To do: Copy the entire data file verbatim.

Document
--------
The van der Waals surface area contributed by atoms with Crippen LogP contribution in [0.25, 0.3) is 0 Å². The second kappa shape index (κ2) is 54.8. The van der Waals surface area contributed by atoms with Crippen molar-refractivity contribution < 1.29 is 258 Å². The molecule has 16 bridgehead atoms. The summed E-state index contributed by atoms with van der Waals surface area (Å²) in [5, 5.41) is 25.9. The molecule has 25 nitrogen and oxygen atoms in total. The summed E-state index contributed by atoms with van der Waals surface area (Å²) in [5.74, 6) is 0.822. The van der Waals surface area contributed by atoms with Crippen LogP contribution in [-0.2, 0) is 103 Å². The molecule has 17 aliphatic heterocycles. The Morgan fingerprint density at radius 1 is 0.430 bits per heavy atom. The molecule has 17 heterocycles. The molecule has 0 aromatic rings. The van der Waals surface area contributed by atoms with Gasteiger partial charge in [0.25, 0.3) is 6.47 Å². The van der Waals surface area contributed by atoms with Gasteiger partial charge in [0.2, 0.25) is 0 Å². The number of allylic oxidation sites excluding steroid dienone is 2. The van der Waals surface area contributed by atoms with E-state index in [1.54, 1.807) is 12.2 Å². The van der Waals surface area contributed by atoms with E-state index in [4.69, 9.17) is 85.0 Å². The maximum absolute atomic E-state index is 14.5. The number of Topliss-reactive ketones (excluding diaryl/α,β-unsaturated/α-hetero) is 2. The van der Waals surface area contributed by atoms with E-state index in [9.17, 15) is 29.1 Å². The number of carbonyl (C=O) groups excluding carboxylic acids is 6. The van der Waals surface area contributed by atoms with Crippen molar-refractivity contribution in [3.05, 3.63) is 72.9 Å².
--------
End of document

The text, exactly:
The van der Waals surface area contributed by atoms with Crippen LogP contribution in [0.25, 0.3) is 0 Å². The second kappa shape index (κ2) is 54.8. The van der Waals surface area contributed by atoms with Crippen molar-refractivity contribution < 1.29 is 258 Å². The molecule has 16 bridgehead atoms. The summed E-state index contributed by atoms with van der Waals surface area (Å²) in [5, 5.41) is 25.9. The molecule has 25 nitrogen and oxygen atoms in total. The summed E-state index contributed by atoms with van der Waals surface area (Å²) in [5.74, 6) is 0.822. The van der Waals surface area contributed by atoms with Crippen LogP contribution in [-0.2, 0) is 103 Å². The molecule has 17 aliphatic heterocycles. The Morgan fingerprint density at radius 1 is 0.430 bits per heavy atom. The molecule has 17 heterocycles. The molecule has 0 aromatic rings. The van der Waals surface area contributed by atoms with Gasteiger partial charge in [0.25, 0.3) is 6.47 Å². The van der Waals surface area contributed by atoms with Gasteiger partial charge in [0.2, 0.25) is 0 Å². The number of allylic oxidation sites excluding steroid dienone is 2. The van der Waals surface area contributed by atoms with E-state index in [1.54, 1.807) is 12.2 Å². The van der Waals surface area contributed by atoms with E-state index in [4.69, 9.17) is 85.0 Å². The maximum absolute atomic E-state index is 14.5. The number of Topliss-reactive ketones (excluding diaryl/α,β-unsaturated/α-hetero) is 2. The van der Waals surface area contributed by atoms with E-state index in [9.17, 15) is 29.1 Å². The number of carbonyl (C=O) groups excluding carboxylic acids is 6. The van der Waals surface area contributed by atoms with Crippen molar-refractivity contribution in [3.05, 3.63) is 72.9 Å².